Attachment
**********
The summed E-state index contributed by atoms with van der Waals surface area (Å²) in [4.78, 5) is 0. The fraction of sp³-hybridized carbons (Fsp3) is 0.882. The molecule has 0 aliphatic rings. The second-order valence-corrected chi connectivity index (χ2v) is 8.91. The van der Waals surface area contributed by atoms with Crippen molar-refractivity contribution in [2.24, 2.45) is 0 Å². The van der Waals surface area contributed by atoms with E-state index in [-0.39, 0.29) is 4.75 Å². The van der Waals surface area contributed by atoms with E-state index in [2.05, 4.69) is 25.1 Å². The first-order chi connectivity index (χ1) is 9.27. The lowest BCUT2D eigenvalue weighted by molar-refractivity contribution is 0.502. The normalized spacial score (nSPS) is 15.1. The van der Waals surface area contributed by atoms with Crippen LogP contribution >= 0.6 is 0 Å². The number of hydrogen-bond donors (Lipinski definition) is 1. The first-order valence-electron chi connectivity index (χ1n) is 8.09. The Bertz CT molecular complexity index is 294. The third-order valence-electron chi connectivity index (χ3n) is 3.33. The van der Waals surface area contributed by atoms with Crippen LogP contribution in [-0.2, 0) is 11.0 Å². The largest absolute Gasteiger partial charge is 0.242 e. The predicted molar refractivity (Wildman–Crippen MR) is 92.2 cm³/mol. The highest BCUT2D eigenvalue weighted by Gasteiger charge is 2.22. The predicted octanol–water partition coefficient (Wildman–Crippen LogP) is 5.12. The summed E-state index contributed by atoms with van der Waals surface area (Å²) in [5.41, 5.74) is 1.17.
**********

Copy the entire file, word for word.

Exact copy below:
The summed E-state index contributed by atoms with van der Waals surface area (Å²) in [4.78, 5) is 0. The fraction of sp³-hybridized carbons (Fsp3) is 0.882. The molecule has 0 aliphatic rings. The second-order valence-corrected chi connectivity index (χ2v) is 8.91. The van der Waals surface area contributed by atoms with Crippen molar-refractivity contribution in [2.24, 2.45) is 0 Å². The van der Waals surface area contributed by atoms with E-state index in [-0.39, 0.29) is 4.75 Å². The van der Waals surface area contributed by atoms with E-state index in [2.05, 4.69) is 25.1 Å². The first-order chi connectivity index (χ1) is 9.27. The lowest BCUT2D eigenvalue weighted by molar-refractivity contribution is 0.502. The normalized spacial score (nSPS) is 15.1. The van der Waals surface area contributed by atoms with Crippen LogP contribution >= 0.6 is 0 Å². The number of hydrogen-bond donors (Lipinski definition) is 1. The first-order valence-electron chi connectivity index (χ1n) is 8.09. The Bertz CT molecular complexity index is 294. The third-order valence-electron chi connectivity index (χ3n) is 3.33. The van der Waals surface area contributed by atoms with Crippen LogP contribution in [-0.2, 0) is 11.0 Å². The largest absolute Gasteiger partial charge is 0.242 e. The predicted molar refractivity (Wildman–Crippen MR) is 92.2 cm³/mol. The highest BCUT2D eigenvalue weighted by Gasteiger charge is 2.22. The predicted octanol–water partition coefficient (Wildman–Crippen LogP) is 5.12. The summed E-state index contributed by atoms with van der Waals surface area (Å²) in [5.41, 5.74) is 1.17.